This Mother’s Day weekend at Willow, we dusted off the stunning Alanis Morissette song “That I Would Be Good” to give voice to the deep longing and fear that so many mothers and women feel on a daily basis. (I’d argue that most men feel this too, if we can admit it). In the cracks of this morning’s rehearsal, my mind wandered to some other Alanis songs, and I started playing that haunting piano intro to “Uninvited“. Numerous people commented how stirring that song is. One friend even mentioned afterward, “Aaron, that little melody moves me more deeply than any of the worship songs you’re playing today.” And it got me wondering…
Why was the most evocative, emotionally honest moment of the service restricted to sound check?
Why don’t more of these moments happen in our services?
Is there a place for these haunting, moody emotions in worship,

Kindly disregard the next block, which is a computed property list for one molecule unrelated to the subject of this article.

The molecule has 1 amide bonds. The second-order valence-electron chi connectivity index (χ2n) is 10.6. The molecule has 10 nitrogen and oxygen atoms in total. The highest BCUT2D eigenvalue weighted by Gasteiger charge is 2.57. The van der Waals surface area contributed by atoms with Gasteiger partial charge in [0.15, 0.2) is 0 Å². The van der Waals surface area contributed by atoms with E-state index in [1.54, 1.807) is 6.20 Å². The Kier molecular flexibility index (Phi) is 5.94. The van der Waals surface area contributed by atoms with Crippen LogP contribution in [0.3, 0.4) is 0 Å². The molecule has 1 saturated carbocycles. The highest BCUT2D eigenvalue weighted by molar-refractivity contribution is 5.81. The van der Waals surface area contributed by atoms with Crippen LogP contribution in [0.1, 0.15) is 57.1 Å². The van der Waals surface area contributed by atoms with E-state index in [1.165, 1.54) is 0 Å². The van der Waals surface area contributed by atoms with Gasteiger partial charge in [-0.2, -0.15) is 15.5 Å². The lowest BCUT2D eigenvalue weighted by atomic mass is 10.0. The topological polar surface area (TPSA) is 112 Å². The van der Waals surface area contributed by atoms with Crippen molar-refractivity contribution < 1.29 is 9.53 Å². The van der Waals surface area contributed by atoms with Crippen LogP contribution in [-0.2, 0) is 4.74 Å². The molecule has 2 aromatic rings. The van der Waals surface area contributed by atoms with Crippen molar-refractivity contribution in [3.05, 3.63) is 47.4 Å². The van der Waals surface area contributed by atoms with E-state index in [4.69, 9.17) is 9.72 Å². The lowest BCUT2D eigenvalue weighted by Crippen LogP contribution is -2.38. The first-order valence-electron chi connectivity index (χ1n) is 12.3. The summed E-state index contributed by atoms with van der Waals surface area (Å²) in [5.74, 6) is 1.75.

or should we just sing happy songs?
Theologically and theoretically, I believe that we HAVE to be honest about the deep ache inside every one of us, even in worship. Especially in worship! The Light only makes sense in context of the darkness. Almost all the art that moves me deeply has a little bit of melancholy…a touch of sadness…a bit of that longing for how things are supposed to be…a cry that mourns our incompleteness. But it doesn’t leave us there. It honestly and courageously wraps its arms around the dark reality, and then calls us upward toward Hope.
Great art (and great worship) is not afraid of the ugliness while unapologetically pursuing the beauty.
I believe that to my core. But I don’t know how to help this happen in a mega-church worship service. Really. No one is stopping me – I just don’t know how to do it well. Any thoughts?